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All 1963 pennies are worth more than face value — so don’t spend them. Keep ’em!
So, you’re probably wondering how much your 1963 penny is worth. Am I right?
Well, read on to find out how much your 1963 Lincoln cent is worth. Plus a list of rare and valuable 1963 penny errors to look for!
How Much Is A 1963 Penny Worth?
While it’s true any 1963 penny that you find in your spare change has a value of more than one cent… how much more can vary widely, depending on:
- The coin’s mintmark
- The condition of the coin
- The current demand for that coin
So, here’s a rundown of all 1963 penny values…
1963 No Mintmark Penny Value
The 1963 penny with no mintmark had a very high mintage of 754,110,000 — that’s over three-quarters of a billion!
Still, these coins are rather difficult to find in circulation today. One reason this coin that was once so commonly encountered has become scarce in pocket change is because people are hoarding them for their valuable copper content.
How much they’re worth:
- A typical 1963 no mintmark penny is worth about 2 cents for its copper metal value. While that’s not a whole lot more than its face value of 1 cent, double the declared legal-tender value isn’t too shabby!
- Uncirculated versions of the no mintmark 1963 penny are worth even more — around 10 to 30 cents for a coin that has not been used as money.
- The most valuable 1963 penny with no mintmark was graded MS67 by Professional Coin Grading Service. It sold for $6,613 in a 2012 auction.
1963-D Penny Value
The 1963-D penny is more than twice as common as its Philadelphia Mint counterpart, with 1,774,020,400 pieces struck at the Denver Mint. These 1963 pennies have a “D” mintmark.
How much they’re worth:
- Like the 1963 Philly penny, the 1963-D Lincoln cent is worth more than its face value (due to its copper content), and trades for about 2 cents — twice its face value.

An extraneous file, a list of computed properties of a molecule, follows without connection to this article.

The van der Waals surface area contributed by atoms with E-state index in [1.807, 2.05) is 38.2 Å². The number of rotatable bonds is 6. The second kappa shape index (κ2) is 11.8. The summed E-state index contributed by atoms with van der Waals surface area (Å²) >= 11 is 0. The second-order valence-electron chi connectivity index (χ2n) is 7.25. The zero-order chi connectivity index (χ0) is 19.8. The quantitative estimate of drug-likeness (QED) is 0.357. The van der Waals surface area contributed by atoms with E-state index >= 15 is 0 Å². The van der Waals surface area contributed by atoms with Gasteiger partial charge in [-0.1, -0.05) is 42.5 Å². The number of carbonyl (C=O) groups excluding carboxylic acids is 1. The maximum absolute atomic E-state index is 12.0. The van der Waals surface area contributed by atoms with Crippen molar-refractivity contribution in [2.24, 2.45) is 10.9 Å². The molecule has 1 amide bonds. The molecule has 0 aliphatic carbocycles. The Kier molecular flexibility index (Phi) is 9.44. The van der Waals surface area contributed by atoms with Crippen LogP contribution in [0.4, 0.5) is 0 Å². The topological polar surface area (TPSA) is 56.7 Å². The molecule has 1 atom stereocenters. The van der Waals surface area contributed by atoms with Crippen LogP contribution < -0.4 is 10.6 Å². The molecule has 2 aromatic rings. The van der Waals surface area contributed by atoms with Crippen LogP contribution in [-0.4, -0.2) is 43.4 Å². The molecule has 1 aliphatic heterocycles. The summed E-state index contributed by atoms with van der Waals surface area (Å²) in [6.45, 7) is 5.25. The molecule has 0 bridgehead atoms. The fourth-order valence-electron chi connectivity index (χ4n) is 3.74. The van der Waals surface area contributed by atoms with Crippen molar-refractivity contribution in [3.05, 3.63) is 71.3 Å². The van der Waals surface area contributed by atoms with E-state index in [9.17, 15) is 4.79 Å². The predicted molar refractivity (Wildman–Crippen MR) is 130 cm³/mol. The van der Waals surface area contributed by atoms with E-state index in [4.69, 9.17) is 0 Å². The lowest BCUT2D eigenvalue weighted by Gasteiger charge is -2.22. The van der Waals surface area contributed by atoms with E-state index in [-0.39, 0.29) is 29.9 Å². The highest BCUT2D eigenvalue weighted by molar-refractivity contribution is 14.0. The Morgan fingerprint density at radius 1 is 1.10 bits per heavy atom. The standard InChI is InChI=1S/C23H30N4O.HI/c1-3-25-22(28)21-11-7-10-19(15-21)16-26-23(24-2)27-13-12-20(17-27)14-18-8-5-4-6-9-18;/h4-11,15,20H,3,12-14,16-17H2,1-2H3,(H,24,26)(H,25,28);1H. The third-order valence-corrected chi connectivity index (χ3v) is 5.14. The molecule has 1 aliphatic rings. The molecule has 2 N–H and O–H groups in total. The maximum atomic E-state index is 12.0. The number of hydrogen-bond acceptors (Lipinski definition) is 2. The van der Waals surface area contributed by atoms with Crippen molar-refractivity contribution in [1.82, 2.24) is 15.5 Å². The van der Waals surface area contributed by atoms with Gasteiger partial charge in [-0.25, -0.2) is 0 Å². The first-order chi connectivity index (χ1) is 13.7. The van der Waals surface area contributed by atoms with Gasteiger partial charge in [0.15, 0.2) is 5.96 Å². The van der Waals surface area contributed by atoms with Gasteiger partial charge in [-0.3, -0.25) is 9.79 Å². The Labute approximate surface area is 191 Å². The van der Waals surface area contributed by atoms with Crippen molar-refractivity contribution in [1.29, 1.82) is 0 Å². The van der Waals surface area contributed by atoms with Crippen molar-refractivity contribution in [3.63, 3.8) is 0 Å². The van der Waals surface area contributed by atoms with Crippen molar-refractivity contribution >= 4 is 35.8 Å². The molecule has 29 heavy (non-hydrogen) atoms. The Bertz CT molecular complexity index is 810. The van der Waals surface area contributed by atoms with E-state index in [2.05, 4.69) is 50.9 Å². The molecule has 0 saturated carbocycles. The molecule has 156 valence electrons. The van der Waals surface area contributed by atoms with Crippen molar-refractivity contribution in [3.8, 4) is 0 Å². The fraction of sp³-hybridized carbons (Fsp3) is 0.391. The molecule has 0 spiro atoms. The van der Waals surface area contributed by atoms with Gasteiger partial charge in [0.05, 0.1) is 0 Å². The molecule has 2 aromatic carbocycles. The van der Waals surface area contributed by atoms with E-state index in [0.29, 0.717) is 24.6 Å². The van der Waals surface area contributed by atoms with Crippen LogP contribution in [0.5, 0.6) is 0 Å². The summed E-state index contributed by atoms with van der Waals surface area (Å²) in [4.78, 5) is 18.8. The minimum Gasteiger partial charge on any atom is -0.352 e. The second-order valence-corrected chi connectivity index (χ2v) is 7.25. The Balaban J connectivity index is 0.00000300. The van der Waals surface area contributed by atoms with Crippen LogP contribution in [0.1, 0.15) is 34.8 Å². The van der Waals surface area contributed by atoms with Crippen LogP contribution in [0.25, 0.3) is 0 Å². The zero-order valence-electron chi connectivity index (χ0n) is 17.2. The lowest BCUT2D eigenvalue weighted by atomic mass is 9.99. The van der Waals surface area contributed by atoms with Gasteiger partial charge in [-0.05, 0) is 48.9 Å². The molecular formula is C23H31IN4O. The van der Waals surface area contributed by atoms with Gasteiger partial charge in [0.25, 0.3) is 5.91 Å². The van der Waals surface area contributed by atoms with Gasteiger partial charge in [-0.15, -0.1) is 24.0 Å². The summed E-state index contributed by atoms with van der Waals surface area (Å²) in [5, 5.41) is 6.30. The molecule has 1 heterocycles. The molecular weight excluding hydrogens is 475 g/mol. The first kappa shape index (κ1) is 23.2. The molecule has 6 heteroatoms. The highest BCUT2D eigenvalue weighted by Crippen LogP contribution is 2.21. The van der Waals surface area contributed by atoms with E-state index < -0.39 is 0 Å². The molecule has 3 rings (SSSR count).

- What are uncirculated 1963 pennies worth? A typical 1963-D penny that has never been used as money is worth about 10 to 30 cents.
- Still… there are some 1963-D pennies that are worth much, much more! The record for the most valuable 1963-D penny goes to a specimen graded MS67 by Numismatic Guaranty Corporation and that sold for $2,820 in a 2013 sale.
1963 Proof Penny Value
What’s a 1963 proof penny?
It’s a type of coin that was struck in limited quantities for collectors by specially prepared dies and made with highly polished blanks.
Proofs were never intended for release in circulation, and they were sold at a special price to coin collectors during the year of their issue.
The 1963 proof pennies were struck at the Philadelphia Mint to the tune of 3,075,645 pieces.
How much they’re worth:
- Most 1963 proof pennies are worth around 75 cents to $2.50 each. (Those with especially perfect surfaces sell for exponentially more.)
- The all-time record price for a 1963 proof penny was claimed by a specimen graded by PR70DCAM by Professional Coin Grading Service and sold in a 2004 sale for a whopping $40,250!
Valuable 1963 Penny Errors To Look For
There are many highly collectible U.S. mint error coins and varieties you should be looking for on your 1963 Lincoln Memorial pennies!
Some of the most widely collected 1963 error pennies are:
- 1963 doubled die pennies
- 1963 repunched mintmark pennies
- 1963 BIE pennies
- 1963 off-center pennies
Let’s look at each of these errors and varieties below with some information about their value, too…
1963 Doubled Die Penny Value
One of the penny errors that people most commonly search for is also one of the rarest. It’s a variety known as a doubled die. (Many newbie collectors would mistakenly call these coins a 1963 double die penny.)